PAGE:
“In restaurants, the job always has to get done,” he said. “This urgency and utter commitment to accomplishing the task is something I often find lacking in people who haven’t worked in the restaurant trade, so I always lean towards hiring the person with restaurant experience. I value the type of esprit de corps that comes with restaurant life that is too rare in corporate life.”

Running a successful beverage program requires not only extensive product knowledge, but also a keen financial understanding.

“Being financially responsible for the health of a wine program requires some very role-specific practices,” said Jill Zimorski, a Chicago-based Champagne specialist for Strategic Group, a company that contracts with Moët Hennessy and focuses on education in sales and buying for beverage professionals.

“Being organized, understanding what things like ‘cost’ and ‘contribution margin’ mean, and buying the right things for your program, are all requirements,” she said

Zimorski spent more than a decade working as a sommelier and beverage director, including stints working with industry leaders like chef José Andrés and, most recently, as wine director for the Alinea Group in Chicago.

“No one tells you how much math there is in the wine business,” she said. “And I'm routinely surprised how many sommeliers don't know this stuff. In my current job, I do a fair amount of profit analysis [and] calculating for buyers who are contemplating pouring Champagnes, but not sure how to sell or mark them up. I spent my career in restaurants, so I can relate to just about everything a buyer is dealing with.”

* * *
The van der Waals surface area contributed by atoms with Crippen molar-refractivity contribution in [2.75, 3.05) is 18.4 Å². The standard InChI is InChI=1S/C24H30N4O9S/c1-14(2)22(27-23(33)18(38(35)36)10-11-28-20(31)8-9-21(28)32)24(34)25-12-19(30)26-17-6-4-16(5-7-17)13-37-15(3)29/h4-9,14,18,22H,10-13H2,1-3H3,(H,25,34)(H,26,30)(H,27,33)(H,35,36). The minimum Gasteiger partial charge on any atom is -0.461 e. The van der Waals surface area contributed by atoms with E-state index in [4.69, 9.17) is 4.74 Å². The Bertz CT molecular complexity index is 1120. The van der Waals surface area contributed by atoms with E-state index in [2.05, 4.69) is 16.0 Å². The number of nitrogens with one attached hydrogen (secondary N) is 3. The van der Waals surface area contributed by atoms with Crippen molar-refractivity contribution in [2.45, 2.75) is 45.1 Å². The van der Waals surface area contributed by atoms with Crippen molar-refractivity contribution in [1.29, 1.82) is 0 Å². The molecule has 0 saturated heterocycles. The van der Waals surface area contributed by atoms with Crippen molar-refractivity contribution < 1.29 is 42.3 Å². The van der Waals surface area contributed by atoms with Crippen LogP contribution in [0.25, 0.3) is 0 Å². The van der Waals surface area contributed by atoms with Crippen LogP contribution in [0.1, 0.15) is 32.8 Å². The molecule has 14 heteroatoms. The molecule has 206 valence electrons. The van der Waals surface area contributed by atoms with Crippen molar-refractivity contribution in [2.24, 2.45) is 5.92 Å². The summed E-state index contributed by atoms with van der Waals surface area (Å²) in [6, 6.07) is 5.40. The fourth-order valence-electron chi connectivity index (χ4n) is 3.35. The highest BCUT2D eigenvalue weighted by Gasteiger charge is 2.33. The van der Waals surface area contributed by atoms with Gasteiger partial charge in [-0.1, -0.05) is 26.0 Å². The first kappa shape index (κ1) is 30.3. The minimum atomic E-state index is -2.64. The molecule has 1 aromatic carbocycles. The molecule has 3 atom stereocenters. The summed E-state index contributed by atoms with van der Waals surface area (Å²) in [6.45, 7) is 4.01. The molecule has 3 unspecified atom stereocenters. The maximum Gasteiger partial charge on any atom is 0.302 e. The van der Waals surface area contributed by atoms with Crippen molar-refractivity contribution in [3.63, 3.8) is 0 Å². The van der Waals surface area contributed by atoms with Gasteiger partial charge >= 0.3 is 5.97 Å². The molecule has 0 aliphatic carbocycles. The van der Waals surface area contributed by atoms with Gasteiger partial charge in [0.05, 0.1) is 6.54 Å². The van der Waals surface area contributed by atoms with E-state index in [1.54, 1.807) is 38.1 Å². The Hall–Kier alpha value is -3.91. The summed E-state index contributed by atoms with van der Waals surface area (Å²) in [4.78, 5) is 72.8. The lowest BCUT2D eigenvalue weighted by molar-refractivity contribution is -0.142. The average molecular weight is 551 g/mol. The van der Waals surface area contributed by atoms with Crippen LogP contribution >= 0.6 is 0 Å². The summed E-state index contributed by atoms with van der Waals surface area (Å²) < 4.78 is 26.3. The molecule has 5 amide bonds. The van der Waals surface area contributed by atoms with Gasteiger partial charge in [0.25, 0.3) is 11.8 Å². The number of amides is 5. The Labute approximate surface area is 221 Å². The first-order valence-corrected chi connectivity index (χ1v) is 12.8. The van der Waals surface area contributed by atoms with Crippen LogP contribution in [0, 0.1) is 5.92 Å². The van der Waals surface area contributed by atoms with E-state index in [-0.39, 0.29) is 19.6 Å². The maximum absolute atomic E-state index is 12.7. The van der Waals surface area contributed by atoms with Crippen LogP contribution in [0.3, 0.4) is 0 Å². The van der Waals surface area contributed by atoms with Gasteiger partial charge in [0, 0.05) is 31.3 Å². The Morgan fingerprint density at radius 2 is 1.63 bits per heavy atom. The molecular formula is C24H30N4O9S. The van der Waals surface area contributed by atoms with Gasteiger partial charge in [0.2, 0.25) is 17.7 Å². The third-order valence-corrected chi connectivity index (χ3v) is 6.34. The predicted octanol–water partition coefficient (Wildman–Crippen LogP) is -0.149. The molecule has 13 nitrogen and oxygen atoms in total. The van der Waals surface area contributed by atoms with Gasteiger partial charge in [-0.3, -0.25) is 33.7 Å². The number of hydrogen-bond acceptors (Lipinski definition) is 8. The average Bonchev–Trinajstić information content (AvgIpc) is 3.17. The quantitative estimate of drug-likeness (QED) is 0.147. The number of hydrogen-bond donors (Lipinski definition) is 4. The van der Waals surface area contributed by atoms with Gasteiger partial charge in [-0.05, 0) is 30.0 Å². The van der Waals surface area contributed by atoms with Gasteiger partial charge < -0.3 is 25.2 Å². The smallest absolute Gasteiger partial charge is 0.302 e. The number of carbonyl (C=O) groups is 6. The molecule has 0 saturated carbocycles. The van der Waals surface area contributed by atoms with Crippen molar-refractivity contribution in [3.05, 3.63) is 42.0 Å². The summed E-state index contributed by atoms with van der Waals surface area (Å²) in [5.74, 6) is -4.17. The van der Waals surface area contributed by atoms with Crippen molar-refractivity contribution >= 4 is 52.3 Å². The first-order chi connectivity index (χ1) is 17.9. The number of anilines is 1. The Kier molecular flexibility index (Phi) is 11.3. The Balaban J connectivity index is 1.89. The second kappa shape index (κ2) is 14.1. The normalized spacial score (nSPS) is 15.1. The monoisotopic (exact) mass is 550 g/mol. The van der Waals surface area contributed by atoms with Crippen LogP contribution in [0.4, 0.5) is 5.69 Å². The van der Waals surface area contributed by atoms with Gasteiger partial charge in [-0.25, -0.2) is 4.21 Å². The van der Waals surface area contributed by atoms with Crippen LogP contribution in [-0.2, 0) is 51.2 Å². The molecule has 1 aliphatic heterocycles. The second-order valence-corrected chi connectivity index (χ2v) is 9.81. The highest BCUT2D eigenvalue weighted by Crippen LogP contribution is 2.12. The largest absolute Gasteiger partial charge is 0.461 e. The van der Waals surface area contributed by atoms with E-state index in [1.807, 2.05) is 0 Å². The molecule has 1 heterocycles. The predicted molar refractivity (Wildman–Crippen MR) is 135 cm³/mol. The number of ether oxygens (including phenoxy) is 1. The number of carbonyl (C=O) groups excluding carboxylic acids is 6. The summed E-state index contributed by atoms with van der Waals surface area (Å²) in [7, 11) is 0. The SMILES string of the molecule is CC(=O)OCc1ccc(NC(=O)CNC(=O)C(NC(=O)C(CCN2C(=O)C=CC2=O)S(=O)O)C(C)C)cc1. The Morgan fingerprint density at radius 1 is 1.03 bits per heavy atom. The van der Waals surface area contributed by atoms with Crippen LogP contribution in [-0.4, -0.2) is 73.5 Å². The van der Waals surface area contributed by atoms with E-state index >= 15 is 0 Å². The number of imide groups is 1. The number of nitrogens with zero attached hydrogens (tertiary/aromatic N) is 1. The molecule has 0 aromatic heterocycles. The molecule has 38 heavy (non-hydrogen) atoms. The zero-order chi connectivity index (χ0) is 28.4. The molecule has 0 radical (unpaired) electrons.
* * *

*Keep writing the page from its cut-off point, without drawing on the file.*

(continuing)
Master sommelier Brian Cronin, based in New York City, spent years working around the country for top chefs and operators, including Charlie Trotter in Chicago and Gary Danko in San Francisco, as well as stints at resorts like St. Regis Monarch Beach in Dana Point, Calif. He parlayed that experience into a role as director of education for Palm Bay International, whose portfolio includes beverage brands that span 16 countries. Cronin’s time in restaurants has not only landed him a coveted career off the floor, but also continually informs his work ethic. 

“For me, it’s about the pursuit of excellence in service; and service spans all aspects of your life, not just taking care of guests. It's in communication, follow-through, and being welcoming. It's loving your customer more than your ego.” 

Now in a role where he trains sales teams to work with restaurant buyers, his restaurant experience is invaluable. 

“In many ways, salespeople are sommeliers, just for wine buyers,” he said. “When I train our sales teams how to work with buyers, they need to understand their schedules so they can know when to serve them, know when to leave them alone, and how to anticipate their needs.” 

Working in restaurants can mean a lifestyle of long work hours and constant demands in an often stressful environment. But it’s also an incredibly rich learning environment where skilled employees can experience the endless nuances of human nature, learn to prioritize complex tasks and, in the process, build a skill set that can span many industries.

Correction: November 20, 2017
This story has been updated with the correct year in which Luke Wohlers began his restaurant career.
TAGS: Operations